Tennis Elbow can happen in anyone, not just athletes. It happens when the joint — not just elbows — are overloaded with repetitive motions. Over time, the tendons become overloaded and causes pain to the patient.
Who gets Tennis Elbow
When you think about the game of tennis, you know that players use the same arm to swing to hit the ball. Over time, the elbow can become over-extended and the tendons can hurt.
It’s not just the elbow that can be hurt, also knees and wrists — any joint that that can be overused.
Here’s a short list of people who can get Tennis Elbow:
- Cooks or chefs
- Those using a computer
- Tennis players (obviously)
What’s the best treatment for Tennis Elbow
Icing the joint is the best thing you can do to help Tennis Elbow. It reduces pain and swelling. Doing it for 20 to 30 minutes every 3 to 4 hours for 2 to 3 days or until the pain is gone.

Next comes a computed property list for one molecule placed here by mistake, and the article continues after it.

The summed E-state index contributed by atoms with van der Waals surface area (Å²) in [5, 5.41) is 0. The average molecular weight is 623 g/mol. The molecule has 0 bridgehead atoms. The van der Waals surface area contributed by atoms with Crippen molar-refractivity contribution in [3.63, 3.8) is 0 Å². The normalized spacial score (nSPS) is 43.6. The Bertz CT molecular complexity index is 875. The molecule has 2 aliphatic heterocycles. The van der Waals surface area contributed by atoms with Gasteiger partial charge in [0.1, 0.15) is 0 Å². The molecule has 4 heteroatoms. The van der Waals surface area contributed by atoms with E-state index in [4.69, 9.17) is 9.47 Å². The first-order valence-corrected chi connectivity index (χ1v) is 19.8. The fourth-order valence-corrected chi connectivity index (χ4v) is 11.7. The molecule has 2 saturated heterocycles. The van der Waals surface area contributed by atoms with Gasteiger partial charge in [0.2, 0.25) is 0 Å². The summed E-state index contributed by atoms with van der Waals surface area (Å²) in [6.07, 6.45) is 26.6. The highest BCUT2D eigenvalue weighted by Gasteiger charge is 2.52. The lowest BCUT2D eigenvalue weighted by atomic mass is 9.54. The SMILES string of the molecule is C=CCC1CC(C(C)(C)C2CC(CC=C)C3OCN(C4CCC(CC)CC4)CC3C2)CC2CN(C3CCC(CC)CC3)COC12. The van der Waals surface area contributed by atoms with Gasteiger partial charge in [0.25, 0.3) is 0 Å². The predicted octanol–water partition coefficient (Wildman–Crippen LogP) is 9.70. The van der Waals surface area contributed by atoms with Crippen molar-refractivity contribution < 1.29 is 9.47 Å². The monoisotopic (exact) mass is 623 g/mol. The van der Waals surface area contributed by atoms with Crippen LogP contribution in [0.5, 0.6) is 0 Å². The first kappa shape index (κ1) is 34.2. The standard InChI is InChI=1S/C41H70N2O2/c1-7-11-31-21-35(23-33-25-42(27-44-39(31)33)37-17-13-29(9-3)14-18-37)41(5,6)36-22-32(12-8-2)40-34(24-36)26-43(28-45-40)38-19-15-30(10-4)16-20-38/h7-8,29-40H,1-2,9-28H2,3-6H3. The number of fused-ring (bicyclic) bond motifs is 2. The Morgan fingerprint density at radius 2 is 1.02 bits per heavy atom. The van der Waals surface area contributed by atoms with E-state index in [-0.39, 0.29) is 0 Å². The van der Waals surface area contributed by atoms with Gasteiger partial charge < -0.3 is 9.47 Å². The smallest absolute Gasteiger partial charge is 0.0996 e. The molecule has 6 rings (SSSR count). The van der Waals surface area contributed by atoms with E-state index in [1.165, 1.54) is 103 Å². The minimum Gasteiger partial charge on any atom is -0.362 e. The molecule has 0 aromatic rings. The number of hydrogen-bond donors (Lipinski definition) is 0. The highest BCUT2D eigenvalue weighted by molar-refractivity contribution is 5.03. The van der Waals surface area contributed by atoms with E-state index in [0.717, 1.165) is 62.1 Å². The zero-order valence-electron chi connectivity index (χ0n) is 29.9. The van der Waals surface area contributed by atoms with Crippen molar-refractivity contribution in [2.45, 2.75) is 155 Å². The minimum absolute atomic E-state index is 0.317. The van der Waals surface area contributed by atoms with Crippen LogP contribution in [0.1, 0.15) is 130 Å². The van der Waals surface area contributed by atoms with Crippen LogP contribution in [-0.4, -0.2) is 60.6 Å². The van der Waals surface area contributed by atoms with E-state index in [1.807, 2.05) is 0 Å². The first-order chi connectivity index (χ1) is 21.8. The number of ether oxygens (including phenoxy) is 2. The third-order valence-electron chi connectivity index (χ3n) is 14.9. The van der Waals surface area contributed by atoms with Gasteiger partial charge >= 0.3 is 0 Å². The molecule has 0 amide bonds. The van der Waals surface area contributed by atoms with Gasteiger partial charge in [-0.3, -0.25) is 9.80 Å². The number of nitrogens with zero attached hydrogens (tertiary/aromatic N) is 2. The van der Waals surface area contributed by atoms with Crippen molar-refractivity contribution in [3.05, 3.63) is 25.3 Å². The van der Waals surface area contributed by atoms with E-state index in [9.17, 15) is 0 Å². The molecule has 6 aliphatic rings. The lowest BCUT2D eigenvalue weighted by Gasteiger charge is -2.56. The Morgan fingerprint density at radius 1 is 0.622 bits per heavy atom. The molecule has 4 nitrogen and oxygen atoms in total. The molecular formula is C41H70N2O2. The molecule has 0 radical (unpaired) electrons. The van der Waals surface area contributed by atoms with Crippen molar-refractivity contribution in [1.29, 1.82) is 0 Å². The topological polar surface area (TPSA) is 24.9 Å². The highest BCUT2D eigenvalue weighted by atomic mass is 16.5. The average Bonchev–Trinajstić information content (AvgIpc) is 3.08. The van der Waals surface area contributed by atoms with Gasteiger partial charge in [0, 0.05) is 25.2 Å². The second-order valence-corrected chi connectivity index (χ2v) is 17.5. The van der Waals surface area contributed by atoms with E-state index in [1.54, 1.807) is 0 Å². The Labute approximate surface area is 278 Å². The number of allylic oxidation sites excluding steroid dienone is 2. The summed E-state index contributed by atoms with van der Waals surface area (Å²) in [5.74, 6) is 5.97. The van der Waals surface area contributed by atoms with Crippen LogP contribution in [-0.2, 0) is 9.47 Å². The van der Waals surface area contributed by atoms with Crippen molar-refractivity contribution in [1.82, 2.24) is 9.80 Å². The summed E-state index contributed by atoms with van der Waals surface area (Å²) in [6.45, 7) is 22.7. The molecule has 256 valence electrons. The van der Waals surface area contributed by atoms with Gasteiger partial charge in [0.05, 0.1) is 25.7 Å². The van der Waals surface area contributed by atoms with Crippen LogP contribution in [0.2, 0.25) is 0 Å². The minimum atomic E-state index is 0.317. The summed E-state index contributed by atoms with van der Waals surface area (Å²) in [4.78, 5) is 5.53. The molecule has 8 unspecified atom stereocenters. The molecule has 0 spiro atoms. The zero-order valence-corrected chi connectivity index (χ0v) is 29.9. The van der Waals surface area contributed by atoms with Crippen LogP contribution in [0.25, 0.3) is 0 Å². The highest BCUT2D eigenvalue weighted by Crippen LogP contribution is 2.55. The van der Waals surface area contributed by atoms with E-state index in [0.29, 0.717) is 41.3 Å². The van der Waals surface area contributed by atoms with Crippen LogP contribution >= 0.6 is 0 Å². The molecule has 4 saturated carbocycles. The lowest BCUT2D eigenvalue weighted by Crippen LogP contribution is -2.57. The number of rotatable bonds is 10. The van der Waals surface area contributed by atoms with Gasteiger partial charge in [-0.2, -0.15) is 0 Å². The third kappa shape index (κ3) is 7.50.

If it’s really bad, use an elbow strap to protect the tendon from further extension and strain.
Take nonsteroidal anti-inflammatory medication such as ibuprofen, naproxen, or aspirin to help with the pain. Be aware, however, of the side effects of the drugs because they can cause harm to other areas of the body.
How long it takes Tennis Elbow to heal
People heal at different rates and it depends on how damaged the tendons and joints are. If you feel pain by performing the same action, don’t overdo it. It’s best not to rush recovery.
You know you’re ready to return to normal activity when…
- It’s no longer painful to grip objects
- Both symmetrical joints are as strong as they once were
- The joint is no longer swollen
Preventing Tennis Elbow before it happens
To help prevent Tennis Elbow, stretch and ice joints after excessive use. Know your limits before exerting yourself in work or sports.
Arthritis Consultants of East Tennessee specializes in rheumatologic care, which is the practice of assessing joints, muscles, and bones for pain, swelling, stiffness, and deformity. Contact us or call 865-503-2001 today to find out how we can help you get your life back on track.